Chronic pain conditions are associated with neuroplasticity within the central nervous system. In most patients the maladaptive consequence of neuroplasticity supports prolonged course of chronic pain, despite the absence of a commensurate etiology. From a pain neuromatrix perspective it can involve three different circuits within the central nervous system; the classical sensory pathway, the limbic system pathway, and the associative pathways involving the parietal cortical connections. Although this can be conceptualized as a fluid system composed of several interacting networks, it can be broadly separated into a nociceptive specific network of spino-thalamic neurons and second order neurons beyond thalamus that are not nociceptor specific. Thalamus acts as an important relay station that conveys nociceptive signaling to higher centres. Neuroplastic changes can potentially involve any parts within this neuromatrix. It is very uncommon to observe the sudden disappearance of such a chronic pain condition.
Methods and results:
In this case report, the author describes the clinical course of a patient with severe chronic low back pain (CLBP), whose pain suddenly disappeared after a stroke involving his left thalamus. Although extremely rare, existing case reports of such disappearance of pain with a secondary stroke in patients suffering from central post stroke pain (CPSP) are reviewed. The author further postulates hypotheses that could potentially explain this phenomenon based on the existing knowledge.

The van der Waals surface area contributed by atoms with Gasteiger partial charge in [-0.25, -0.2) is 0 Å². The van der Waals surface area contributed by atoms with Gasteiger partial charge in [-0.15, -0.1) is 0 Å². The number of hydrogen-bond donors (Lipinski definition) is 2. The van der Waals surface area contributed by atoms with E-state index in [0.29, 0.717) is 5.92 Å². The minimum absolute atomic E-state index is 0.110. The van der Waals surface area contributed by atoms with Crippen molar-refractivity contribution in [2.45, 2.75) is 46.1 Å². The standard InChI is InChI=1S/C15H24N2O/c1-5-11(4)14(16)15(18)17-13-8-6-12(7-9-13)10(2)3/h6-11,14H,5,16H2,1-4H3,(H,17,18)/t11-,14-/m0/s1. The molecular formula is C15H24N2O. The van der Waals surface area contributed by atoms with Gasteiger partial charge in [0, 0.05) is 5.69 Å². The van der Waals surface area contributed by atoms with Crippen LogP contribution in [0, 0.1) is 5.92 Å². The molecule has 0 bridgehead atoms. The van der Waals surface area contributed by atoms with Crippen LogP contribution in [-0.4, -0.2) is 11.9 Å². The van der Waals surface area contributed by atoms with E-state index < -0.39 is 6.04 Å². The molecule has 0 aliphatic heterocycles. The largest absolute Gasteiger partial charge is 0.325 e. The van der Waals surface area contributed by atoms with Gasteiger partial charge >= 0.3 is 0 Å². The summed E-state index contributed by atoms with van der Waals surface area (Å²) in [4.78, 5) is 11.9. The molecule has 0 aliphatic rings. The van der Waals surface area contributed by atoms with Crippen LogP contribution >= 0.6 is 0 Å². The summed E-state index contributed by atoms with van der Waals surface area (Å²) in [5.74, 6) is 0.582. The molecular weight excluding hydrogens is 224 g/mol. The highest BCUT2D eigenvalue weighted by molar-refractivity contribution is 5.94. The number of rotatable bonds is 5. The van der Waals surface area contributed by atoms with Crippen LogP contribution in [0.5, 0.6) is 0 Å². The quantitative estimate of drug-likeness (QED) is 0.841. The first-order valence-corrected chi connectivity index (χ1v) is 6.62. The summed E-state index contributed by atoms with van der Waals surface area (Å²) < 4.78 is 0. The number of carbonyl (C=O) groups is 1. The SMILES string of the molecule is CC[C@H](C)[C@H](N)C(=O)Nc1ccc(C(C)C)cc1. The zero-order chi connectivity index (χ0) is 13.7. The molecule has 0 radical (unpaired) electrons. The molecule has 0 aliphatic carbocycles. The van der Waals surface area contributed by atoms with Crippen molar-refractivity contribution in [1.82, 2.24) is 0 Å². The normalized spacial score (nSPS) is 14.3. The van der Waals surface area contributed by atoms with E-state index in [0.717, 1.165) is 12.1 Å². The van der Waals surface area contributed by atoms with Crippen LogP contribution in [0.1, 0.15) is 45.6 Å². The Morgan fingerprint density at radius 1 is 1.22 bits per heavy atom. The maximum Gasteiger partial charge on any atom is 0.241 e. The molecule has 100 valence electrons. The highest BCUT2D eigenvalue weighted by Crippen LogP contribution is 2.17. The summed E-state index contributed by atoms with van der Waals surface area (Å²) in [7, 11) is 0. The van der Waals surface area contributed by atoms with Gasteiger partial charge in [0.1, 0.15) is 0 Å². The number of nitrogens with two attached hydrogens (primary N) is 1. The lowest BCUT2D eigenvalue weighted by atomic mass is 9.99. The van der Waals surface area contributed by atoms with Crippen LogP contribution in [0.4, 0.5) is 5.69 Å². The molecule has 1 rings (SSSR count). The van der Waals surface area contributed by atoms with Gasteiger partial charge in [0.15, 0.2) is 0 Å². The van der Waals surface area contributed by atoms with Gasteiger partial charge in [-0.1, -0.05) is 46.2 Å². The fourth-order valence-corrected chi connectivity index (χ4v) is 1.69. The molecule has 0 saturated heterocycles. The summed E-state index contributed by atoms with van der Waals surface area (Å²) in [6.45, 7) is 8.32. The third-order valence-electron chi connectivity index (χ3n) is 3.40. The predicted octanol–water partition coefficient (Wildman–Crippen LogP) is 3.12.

Conclusions and implications:
Although extremely rare and unpredictable, a thalamic stroke involving areas that are involved in chronic pain signaling can potentially lead to disappearence of an existing chronic pain condition. This is the first case report of such sudden disappearence of CLBP with well established nociceptive pathology supported by clinical and imaging findings. This unique case report could potentially generate ideas for future research and clinical treatment in the field of neuromodulation and brain stimulation.